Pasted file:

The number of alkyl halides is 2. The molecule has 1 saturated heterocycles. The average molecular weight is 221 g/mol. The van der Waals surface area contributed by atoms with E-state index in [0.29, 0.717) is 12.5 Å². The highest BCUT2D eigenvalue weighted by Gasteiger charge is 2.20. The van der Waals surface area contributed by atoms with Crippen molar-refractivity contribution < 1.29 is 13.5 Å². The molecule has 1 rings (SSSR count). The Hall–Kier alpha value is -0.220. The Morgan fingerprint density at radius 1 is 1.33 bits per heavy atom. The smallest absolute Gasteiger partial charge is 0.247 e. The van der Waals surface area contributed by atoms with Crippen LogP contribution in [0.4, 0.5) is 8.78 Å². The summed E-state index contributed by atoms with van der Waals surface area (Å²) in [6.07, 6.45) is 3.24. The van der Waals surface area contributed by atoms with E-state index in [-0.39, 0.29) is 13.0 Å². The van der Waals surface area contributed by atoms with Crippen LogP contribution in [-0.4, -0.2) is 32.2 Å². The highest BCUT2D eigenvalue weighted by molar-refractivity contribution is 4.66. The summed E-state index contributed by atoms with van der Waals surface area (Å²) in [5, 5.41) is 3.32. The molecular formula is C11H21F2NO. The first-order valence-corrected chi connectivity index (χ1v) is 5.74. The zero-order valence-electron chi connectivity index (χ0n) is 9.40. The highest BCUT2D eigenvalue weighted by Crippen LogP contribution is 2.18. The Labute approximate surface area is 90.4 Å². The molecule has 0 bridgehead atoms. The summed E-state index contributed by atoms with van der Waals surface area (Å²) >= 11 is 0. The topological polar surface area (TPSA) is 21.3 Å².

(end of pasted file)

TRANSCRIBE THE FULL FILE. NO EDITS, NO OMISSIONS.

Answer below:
The number of alkyl halides is 2. The molecule has 1 saturated heterocycles. The average molecular weight is 221 g/mol. The van der Waals surface area contributed by atoms with E-state index in [0.29, 0.717) is 12.5 Å². The highest BCUT2D eigenvalue weighted by Gasteiger charge is 2.20. The van der Waals surface area contributed by atoms with Crippen molar-refractivity contribution < 1.29 is 13.5 Å². The molecule has 1 rings (SSSR count). The Hall–Kier alpha value is -0.220. The Morgan fingerprint density at radius 1 is 1.33 bits per heavy atom. The smallest absolute Gasteiger partial charge is 0.247 e. The van der Waals surface area contributed by atoms with Crippen LogP contribution in [0.4, 0.5) is 8.78 Å². The summed E-state index contributed by atoms with van der Waals surface area (Å²) in [6.07, 6.45) is 3.24. The van der Waals surface area contributed by atoms with E-state index in [-0.39, 0.29) is 13.0 Å². The van der Waals surface area contributed by atoms with Crippen LogP contribution in [-0.4, -0.2) is 32.2 Å². The highest BCUT2D eigenvalue weighted by molar-refractivity contribution is 4.66. The summed E-state index contributed by atoms with van der Waals surface area (Å²) in [5, 5.41) is 3.32. The molecular formula is C11H21F2NO. The first-order valence-corrected chi connectivity index (χ1v) is 5.74. The zero-order valence-electron chi connectivity index (χ0n) is 9.40. The highest BCUT2D eigenvalue weighted by Crippen LogP contribution is 2.18. The Labute approximate surface area is 90.4 Å². The molecule has 0 bridgehead atoms. The summed E-state index contributed by atoms with van der Waals surface area (Å²) >= 11 is 0. The topological polar surface area (TPSA) is 21.3 Å².